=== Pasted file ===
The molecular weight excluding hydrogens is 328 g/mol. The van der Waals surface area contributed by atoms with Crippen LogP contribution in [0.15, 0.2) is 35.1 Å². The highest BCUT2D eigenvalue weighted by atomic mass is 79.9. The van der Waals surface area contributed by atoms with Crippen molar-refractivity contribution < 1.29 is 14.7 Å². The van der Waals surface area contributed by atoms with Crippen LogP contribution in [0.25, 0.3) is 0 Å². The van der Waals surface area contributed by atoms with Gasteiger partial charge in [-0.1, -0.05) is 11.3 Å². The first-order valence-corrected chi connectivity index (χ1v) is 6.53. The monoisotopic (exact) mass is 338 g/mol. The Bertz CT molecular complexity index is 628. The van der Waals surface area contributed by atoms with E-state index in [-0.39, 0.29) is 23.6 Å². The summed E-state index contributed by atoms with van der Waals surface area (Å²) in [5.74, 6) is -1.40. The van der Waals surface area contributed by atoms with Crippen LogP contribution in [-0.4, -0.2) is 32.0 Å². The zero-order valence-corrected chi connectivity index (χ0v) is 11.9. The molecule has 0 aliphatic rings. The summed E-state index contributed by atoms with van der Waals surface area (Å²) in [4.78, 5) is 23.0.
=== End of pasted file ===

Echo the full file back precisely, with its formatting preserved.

The molecular weight excluding hydrogens is 328 g/mol. The van der Waals surface area contributed by atoms with Crippen LogP contribution in [0.15, 0.2) is 35.1 Å². The highest BCUT2D eigenvalue weighted by atomic mass is 79.9. The van der Waals surface area contributed by atoms with Crippen molar-refractivity contribution < 1.29 is 14.7 Å². The van der Waals surface area contributed by atoms with Crippen LogP contribution in [0.25, 0.3) is 0 Å². The van der Waals surface area contributed by atoms with Gasteiger partial charge in [-0.1, -0.05) is 11.3 Å². The first-order valence-corrected chi connectivity index (χ1v) is 6.53. The monoisotopic (exact) mass is 338 g/mol. The Bertz CT molecular complexity index is 628. The van der Waals surface area contributed by atoms with E-state index in [-0.39, 0.29) is 23.6 Å². The summed E-state index contributed by atoms with van der Waals surface area (Å²) in [5.74, 6) is -1.40. The van der Waals surface area contributed by atoms with Crippen LogP contribution in [-0.4, -0.2) is 32.0 Å². The zero-order valence-corrected chi connectivity index (χ0v) is 11.9. The molecule has 0 aliphatic rings. The summed E-state index contributed by atoms with van der Waals surface area (Å²) in [4.78, 5) is 23.0.